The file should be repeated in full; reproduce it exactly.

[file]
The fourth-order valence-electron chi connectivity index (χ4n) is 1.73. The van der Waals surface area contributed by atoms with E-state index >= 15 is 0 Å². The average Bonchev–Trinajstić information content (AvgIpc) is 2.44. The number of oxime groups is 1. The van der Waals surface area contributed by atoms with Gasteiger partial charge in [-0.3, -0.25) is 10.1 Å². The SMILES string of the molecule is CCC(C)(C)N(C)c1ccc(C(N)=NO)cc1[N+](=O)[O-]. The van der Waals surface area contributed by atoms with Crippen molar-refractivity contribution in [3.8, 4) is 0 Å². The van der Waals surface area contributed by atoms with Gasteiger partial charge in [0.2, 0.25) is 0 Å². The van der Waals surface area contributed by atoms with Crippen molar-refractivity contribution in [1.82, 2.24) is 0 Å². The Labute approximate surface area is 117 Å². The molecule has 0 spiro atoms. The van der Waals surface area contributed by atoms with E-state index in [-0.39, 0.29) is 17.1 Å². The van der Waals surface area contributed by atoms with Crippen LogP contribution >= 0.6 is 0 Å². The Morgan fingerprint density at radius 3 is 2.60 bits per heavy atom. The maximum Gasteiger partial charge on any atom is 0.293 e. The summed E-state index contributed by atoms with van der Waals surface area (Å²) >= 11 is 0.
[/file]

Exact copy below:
The fourth-order valence-electron chi connectivity index (χ4n) is 1.73. The van der Waals surface area contributed by atoms with E-state index >= 15 is 0 Å². The average Bonchev–Trinajstić information content (AvgIpc) is 2.44. The number of oxime groups is 1. The van der Waals surface area contributed by atoms with Gasteiger partial charge in [-0.3, -0.25) is 10.1 Å². The SMILES string of the molecule is CCC(C)(C)N(C)c1ccc(C(N)=NO)cc1[N+](=O)[O-]. The van der Waals surface area contributed by atoms with Crippen molar-refractivity contribution in [3.8, 4) is 0 Å². The van der Waals surface area contributed by atoms with Gasteiger partial charge in [0.2, 0.25) is 0 Å². The van der Waals surface area contributed by atoms with Crippen molar-refractivity contribution in [1.82, 2.24) is 0 Å². The Labute approximate surface area is 117 Å². The molecule has 0 spiro atoms. The van der Waals surface area contributed by atoms with E-state index in [-0.39, 0.29) is 17.1 Å². The van der Waals surface area contributed by atoms with Crippen LogP contribution >= 0.6 is 0 Å². The Morgan fingerprint density at radius 3 is 2.60 bits per heavy atom. The maximum Gasteiger partial charge on any atom is 0.293 e. The summed E-state index contributed by atoms with van der Waals surface area (Å²) >= 11 is 0.